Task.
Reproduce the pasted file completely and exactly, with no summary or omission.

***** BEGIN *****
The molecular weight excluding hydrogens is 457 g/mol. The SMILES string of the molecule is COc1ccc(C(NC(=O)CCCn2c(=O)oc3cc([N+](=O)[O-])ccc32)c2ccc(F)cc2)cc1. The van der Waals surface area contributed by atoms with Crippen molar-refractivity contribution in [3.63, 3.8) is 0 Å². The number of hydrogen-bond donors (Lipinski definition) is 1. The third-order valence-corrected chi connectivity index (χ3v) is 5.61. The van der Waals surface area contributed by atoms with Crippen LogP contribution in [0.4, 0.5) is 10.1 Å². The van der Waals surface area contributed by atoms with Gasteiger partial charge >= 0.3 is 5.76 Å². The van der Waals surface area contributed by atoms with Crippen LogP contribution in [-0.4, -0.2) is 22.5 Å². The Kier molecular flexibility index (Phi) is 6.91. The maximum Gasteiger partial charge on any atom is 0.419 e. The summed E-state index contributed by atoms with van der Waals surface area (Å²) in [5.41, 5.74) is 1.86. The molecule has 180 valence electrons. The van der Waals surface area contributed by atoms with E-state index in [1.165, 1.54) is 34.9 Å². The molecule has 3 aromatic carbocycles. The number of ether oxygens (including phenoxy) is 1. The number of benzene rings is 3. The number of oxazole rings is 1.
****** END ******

The molecular weight excluding hydrogens is 457 g/mol. The SMILES string of the molecule is COc1ccc(C(NC(=O)CCCn2c(=O)oc3cc([N+](=O)[O-])ccc32)c2ccc(F)cc2)cc1. The van der Waals surface area contributed by atoms with Crippen molar-refractivity contribution in [3.63, 3.8) is 0 Å². The number of hydrogen-bond donors (Lipinski definition) is 1. The third-order valence-corrected chi connectivity index (χ3v) is 5.61. The van der Waals surface area contributed by atoms with Crippen LogP contribution in [0.4, 0.5) is 10.1 Å². The van der Waals surface area contributed by atoms with Gasteiger partial charge >= 0.3 is 5.76 Å². The van der Waals surface area contributed by atoms with Crippen LogP contribution in [-0.4, -0.2) is 22.5 Å². The Kier molecular flexibility index (Phi) is 6.91. The maximum Gasteiger partial charge on any atom is 0.419 e. The summed E-state index contributed by atoms with van der Waals surface area (Å²) in [5.41, 5.74) is 1.86. The molecule has 180 valence electrons. The van der Waals surface area contributed by atoms with E-state index in [1.165, 1.54) is 34.9 Å². The molecule has 3 aromatic carbocycles. The number of ether oxygens (including phenoxy) is 1. The number of benzene rings is 3. The number of oxazole rings is 1.